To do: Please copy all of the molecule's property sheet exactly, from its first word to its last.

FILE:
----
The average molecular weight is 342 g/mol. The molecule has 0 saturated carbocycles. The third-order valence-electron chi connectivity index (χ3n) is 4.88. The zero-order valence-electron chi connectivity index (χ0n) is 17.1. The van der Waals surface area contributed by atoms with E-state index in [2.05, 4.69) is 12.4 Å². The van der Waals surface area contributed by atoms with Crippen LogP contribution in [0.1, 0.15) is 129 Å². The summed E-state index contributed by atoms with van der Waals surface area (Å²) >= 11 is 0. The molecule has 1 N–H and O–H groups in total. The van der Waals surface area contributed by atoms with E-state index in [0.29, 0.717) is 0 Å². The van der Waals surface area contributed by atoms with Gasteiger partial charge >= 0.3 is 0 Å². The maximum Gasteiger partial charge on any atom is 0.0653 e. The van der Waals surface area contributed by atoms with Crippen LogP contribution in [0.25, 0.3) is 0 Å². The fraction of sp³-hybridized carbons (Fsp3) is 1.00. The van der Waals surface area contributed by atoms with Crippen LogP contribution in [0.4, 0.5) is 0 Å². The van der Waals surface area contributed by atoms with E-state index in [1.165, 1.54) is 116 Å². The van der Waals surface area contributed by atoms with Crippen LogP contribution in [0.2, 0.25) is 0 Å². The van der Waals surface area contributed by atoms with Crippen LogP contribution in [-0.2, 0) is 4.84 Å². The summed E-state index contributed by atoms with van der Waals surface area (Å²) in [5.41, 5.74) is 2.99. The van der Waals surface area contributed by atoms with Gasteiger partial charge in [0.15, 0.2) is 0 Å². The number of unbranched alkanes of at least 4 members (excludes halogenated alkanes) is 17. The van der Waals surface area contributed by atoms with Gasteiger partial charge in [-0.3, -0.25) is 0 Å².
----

The average molecular weight is 342 g/mol. The molecule has 0 saturated carbocycles. The third-order valence-electron chi connectivity index (χ3n) is 4.88. The zero-order valence-electron chi connectivity index (χ0n) is 17.1. The van der Waals surface area contributed by atoms with E-state index in [2.05, 4.69) is 12.4 Å². The van der Waals surface area contributed by atoms with Crippen LogP contribution in [0.1, 0.15) is 129 Å². The summed E-state index contributed by atoms with van der Waals surface area (Å²) >= 11 is 0. The molecule has 1 N–H and O–H groups in total. The van der Waals surface area contributed by atoms with E-state index in [0.29, 0.717) is 0 Å². The van der Waals surface area contributed by atoms with Gasteiger partial charge >= 0.3 is 0 Å². The maximum Gasteiger partial charge on any atom is 0.0653 e. The van der Waals surface area contributed by atoms with Crippen LogP contribution in [0.25, 0.3) is 0 Å². The fraction of sp³-hybridized carbons (Fsp3) is 1.00. The van der Waals surface area contributed by atoms with Crippen LogP contribution in [0.4, 0.5) is 0 Å². The van der Waals surface area contributed by atoms with E-state index in [1.165, 1.54) is 116 Å². The van der Waals surface area contributed by atoms with Crippen LogP contribution in [0.2, 0.25) is 0 Å². The van der Waals surface area contributed by atoms with Crippen LogP contribution in [-0.2, 0) is 4.84 Å². The summed E-state index contributed by atoms with van der Waals surface area (Å²) in [5.41, 5.74) is 2.99. The van der Waals surface area contributed by atoms with Gasteiger partial charge in [0.15, 0.2) is 0 Å². The number of unbranched alkanes of at least 4 members (excludes halogenated alkanes) is 17. The van der Waals surface area contributed by atoms with Gasteiger partial charge in [-0.3, -0.25) is 0 Å².